Most recently, Scott et al. (2018) piloted an intervention designed to help link individuals actively using opioids to detoxification and/or agonist medication treatment. Peers approached individuals in urban areas identified as high-risk for continued opioid use and overdose, engaged them in a conversation about heroin, and explained they were recruiting for a study that aimed to help people get into treatment. If the individual expressed interest in the study, the peer outreach worker then called study staff to phone-screened the prospective participant for study eligibility. At the study office, participants met with a treatment linkage manager who used an adapted version of the Recovery Management Checkup protocol (Scott and Dennis, 2010) to link individuals to detoxification and/or methadone agonist medication therapy. Over the course of 8 weeks, peer outreach workers identified 88 individuals actively engaged in opioid use. Seventy-two were screened as eligible, and 70 showed to the treatment linkage meeting. Of those showing up to the treatment linkage meeting, eight went to detox, and nearly all (96%) were admitted to methadone treatment, with a median time from initial linkage meeting to treatment admission of 2.6 days. The majority of participants were still in treatment at 30 and 60 days post-intake (69 and 70%, respectively). This study demonstrates the synergistic potential of integrating peer-based approaches and evidence-based SUD interventions. While peers were not necessarily providing treatment per se, they served in this instance, as a critical link to treatment and were able to accomplish in the field what may be difficult for a non-peer provider.
Also interested in the benefits peers can confer for individuals with opioid use disorder, Samuels et al. (2018) explored if connecting individuals presenting to emergency department (ED) for opioid overdose would benefit from PRSS provided in the ED, in addition to provision of naloxone, and usual care consisting of medical stabilization and provision of a list of SUD treatment programs in printed discharge instructions (N = 151). Using ED electronic medical record review, they contrasted this intervention to provision of naloxone with written and video instructions on use + usual care, and usual care only. Peers were employed by the partner community-based peer recovery organization. Participants were assigned to one of the three treatment groups based on provider and patient discretion. Peers met with participants in the ED and assessed their readiness to seek treatment, identified overdose risk factors, and provided individualized support and addiction treatment navigation, including linkage to medication for opioid use disorder at the time of, and at least 90 days after the ED visit. The authors did not find significant differences between groups at 12-month follow-up via electronic medical record review; groups were similar in terms of proportion of participants initiating medication for opioid use disorder, number of times returning to the same emergency department for overdose, number of deaths, and median time to death.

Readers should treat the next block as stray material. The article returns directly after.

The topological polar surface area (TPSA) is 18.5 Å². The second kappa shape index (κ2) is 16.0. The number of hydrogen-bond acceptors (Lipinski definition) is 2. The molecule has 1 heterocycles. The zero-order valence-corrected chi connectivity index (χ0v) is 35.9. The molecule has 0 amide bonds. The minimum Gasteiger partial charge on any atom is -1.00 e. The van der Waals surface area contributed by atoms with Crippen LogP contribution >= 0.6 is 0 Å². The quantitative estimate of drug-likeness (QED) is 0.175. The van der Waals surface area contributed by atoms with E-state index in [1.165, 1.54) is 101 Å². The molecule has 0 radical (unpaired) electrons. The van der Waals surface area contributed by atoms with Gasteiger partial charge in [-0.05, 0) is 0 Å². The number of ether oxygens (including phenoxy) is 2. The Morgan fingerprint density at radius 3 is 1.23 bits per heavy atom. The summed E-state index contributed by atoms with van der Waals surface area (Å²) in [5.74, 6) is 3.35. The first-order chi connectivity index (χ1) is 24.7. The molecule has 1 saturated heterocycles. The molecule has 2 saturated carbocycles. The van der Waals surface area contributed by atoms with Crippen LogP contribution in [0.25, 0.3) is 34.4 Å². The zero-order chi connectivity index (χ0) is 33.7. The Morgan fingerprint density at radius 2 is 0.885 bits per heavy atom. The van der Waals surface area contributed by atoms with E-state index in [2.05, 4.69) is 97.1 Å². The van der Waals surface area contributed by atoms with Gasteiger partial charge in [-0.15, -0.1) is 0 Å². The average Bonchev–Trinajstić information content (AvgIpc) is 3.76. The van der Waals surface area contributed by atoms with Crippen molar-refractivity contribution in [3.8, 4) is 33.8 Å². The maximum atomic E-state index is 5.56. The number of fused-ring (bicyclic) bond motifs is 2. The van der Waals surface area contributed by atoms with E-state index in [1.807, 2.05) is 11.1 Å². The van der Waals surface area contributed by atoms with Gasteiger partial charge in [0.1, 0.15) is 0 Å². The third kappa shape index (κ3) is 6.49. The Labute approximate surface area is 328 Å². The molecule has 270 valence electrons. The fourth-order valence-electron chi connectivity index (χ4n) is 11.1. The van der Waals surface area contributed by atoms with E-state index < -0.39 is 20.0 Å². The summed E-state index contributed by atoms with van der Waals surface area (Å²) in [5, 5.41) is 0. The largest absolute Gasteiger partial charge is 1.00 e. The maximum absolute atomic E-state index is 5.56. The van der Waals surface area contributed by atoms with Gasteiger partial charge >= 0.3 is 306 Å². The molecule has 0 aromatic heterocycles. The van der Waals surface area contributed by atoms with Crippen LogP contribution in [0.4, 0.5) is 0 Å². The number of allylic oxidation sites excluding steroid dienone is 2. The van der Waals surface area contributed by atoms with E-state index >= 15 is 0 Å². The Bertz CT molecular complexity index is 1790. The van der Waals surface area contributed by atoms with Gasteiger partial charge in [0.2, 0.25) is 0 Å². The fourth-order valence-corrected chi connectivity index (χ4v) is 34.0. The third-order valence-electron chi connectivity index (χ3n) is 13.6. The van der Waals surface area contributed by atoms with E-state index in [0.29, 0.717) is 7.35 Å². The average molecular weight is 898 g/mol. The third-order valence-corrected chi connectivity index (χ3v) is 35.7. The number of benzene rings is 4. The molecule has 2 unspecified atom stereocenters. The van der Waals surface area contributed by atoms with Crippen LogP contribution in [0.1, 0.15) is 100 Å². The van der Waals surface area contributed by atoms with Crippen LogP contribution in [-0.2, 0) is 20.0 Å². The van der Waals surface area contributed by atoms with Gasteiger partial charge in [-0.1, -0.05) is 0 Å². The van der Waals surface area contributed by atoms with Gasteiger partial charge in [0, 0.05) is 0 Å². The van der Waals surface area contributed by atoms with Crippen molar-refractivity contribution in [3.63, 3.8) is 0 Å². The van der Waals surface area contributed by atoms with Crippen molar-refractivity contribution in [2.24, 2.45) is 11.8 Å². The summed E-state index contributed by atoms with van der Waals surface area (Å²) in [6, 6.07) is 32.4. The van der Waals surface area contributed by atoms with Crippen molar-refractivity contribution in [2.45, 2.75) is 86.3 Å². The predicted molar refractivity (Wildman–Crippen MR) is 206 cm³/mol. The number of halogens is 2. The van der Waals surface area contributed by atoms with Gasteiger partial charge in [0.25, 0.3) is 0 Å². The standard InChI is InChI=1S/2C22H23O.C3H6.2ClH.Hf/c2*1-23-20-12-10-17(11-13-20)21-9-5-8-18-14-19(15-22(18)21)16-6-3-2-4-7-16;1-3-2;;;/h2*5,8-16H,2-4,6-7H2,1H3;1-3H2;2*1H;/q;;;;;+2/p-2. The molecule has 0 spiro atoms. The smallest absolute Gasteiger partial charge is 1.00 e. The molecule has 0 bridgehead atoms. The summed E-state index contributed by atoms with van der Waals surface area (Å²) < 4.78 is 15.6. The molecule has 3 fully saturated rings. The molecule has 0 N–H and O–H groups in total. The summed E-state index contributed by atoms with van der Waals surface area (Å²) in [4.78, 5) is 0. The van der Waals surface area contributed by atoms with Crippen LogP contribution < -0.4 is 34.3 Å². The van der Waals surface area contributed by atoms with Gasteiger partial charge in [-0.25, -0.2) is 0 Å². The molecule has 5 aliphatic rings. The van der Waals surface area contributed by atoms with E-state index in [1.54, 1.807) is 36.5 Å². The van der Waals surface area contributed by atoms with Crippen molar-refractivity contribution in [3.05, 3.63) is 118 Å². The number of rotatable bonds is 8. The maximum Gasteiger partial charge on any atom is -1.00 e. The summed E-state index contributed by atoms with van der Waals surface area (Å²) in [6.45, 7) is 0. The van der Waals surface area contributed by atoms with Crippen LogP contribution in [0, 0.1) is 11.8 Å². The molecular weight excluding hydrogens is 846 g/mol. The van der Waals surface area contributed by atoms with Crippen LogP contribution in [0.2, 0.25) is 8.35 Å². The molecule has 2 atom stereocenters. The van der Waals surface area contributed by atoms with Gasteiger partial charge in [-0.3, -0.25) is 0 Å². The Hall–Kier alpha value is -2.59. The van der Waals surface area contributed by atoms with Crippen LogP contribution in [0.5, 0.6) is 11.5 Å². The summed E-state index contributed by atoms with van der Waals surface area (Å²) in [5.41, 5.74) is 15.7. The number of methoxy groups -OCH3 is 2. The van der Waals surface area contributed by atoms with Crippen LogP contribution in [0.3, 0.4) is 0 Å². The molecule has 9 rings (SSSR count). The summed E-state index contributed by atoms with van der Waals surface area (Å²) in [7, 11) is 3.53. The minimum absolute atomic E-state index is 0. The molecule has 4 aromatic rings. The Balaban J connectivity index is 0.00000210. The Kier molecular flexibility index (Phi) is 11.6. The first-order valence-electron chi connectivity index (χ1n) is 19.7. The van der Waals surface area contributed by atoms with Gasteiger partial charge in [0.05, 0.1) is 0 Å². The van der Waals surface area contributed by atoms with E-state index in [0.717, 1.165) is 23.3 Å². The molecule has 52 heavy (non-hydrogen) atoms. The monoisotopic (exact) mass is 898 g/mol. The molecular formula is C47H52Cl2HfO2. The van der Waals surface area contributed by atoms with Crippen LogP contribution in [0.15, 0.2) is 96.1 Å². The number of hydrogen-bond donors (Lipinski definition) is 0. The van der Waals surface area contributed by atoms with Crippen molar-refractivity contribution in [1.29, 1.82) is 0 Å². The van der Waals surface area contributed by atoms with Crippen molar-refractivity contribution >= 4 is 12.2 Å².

Summary of Single- or Multi-Group Prospective or Retrospective Study Evidence
While the majority of these single- or multi-group prospective or retrospective studies speak to the promise of PRSS, they should be considered in the light of significant methodological limitations associated with these research designs. Single-group prospective and retrospective designs lack control groups; it is therefore not possible to know if some of the positive findings presented here reflected natural improvements in psychosocial functioning commonly observed in SUD interventions. Relatedly, in multi-group prospective and retrospective studies where comparison groups are used, groups are not selected by random assignment. As such there is risk for selection bias, although the majority of studies reported here checked for demographic between-group differences in order to mitigate this risk. Risk for selection bias is further increased because these studies did not use intent-to-treat analysis; it is thus possible that the benefits conferred by these programs are inflated. Further, all peer-based programs reported here included a wide range of activities and types of support. It is therefore not possible to parse out the unique effects of peers in the context of these interventions.
The cross-sectional literature tentatively speaks to the potential of PRSS-based interventions in a range of treatment settings. Sanders et al. (1998) sought to contrast client satisfaction with peer-delivered SUD counseling, and counseling from traditionally-trained addiction counselors (N = 56). They found that although there were no between-group differences in overall treatment satisfaction, women receiving ongoing SUD counseling from a peer-counselor were more likely to describe their counselors as empathic, to identify them as the most helpful aspect of the program, to utilize other clinic resources, and to more strongly recommend the treatment program, compared to clients receiving counseling from traditional providers. This work speaks to the ability of peers to establish rapport in patients. It does not however speak to quality of care or treatment outcomes. It is unclear whether professional-delivered treatment may benefit them more in terms of treatment outcomes, even though patients may feel greater affinity for peer counselors.